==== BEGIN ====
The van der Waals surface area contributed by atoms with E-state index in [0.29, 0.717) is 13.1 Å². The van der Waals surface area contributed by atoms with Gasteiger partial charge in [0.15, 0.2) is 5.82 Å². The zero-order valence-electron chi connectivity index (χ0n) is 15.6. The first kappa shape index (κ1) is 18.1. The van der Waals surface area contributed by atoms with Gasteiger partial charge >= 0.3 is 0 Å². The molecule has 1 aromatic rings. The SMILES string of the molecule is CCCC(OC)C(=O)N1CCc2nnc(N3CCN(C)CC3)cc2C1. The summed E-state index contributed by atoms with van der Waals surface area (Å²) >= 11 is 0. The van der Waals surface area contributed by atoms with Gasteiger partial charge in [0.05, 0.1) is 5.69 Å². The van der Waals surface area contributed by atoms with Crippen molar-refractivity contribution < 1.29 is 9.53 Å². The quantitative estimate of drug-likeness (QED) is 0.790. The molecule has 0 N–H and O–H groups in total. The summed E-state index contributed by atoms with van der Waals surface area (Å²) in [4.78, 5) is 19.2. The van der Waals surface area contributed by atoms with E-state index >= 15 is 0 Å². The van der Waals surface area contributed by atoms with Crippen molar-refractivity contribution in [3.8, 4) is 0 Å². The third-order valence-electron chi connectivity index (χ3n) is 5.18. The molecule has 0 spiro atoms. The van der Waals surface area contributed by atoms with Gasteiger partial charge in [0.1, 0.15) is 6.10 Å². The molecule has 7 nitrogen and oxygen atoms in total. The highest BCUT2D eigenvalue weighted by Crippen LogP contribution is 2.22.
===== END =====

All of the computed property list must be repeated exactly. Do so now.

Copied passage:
The van der Waals surface area contributed by atoms with E-state index in [0.29, 0.717) is 13.1 Å². The van der Waals surface area contributed by atoms with Gasteiger partial charge in [0.15, 0.2) is 5.82 Å². The zero-order valence-electron chi connectivity index (χ0n) is 15.6. The first kappa shape index (κ1) is 18.1. The van der Waals surface area contributed by atoms with Gasteiger partial charge >= 0.3 is 0 Å². The molecule has 1 aromatic rings. The SMILES string of the molecule is CCCC(OC)C(=O)N1CCc2nnc(N3CCN(C)CC3)cc2C1. The summed E-state index contributed by atoms with van der Waals surface area (Å²) >= 11 is 0. The van der Waals surface area contributed by atoms with Gasteiger partial charge in [0.05, 0.1) is 5.69 Å². The van der Waals surface area contributed by atoms with Crippen molar-refractivity contribution < 1.29 is 9.53 Å². The quantitative estimate of drug-likeness (QED) is 0.790. The molecule has 0 N–H and O–H groups in total. The summed E-state index contributed by atoms with van der Waals surface area (Å²) in [4.78, 5) is 19.2. The van der Waals surface area contributed by atoms with E-state index >= 15 is 0 Å². The van der Waals surface area contributed by atoms with Crippen molar-refractivity contribution in [3.8, 4) is 0 Å². The third-order valence-electron chi connectivity index (χ3n) is 5.18. The molecule has 0 spiro atoms. The van der Waals surface area contributed by atoms with Gasteiger partial charge in [0.1, 0.15) is 6.10 Å². The molecule has 7 nitrogen and oxygen atoms in total. The highest BCUT2D eigenvalue weighted by Crippen LogP contribution is 2.22.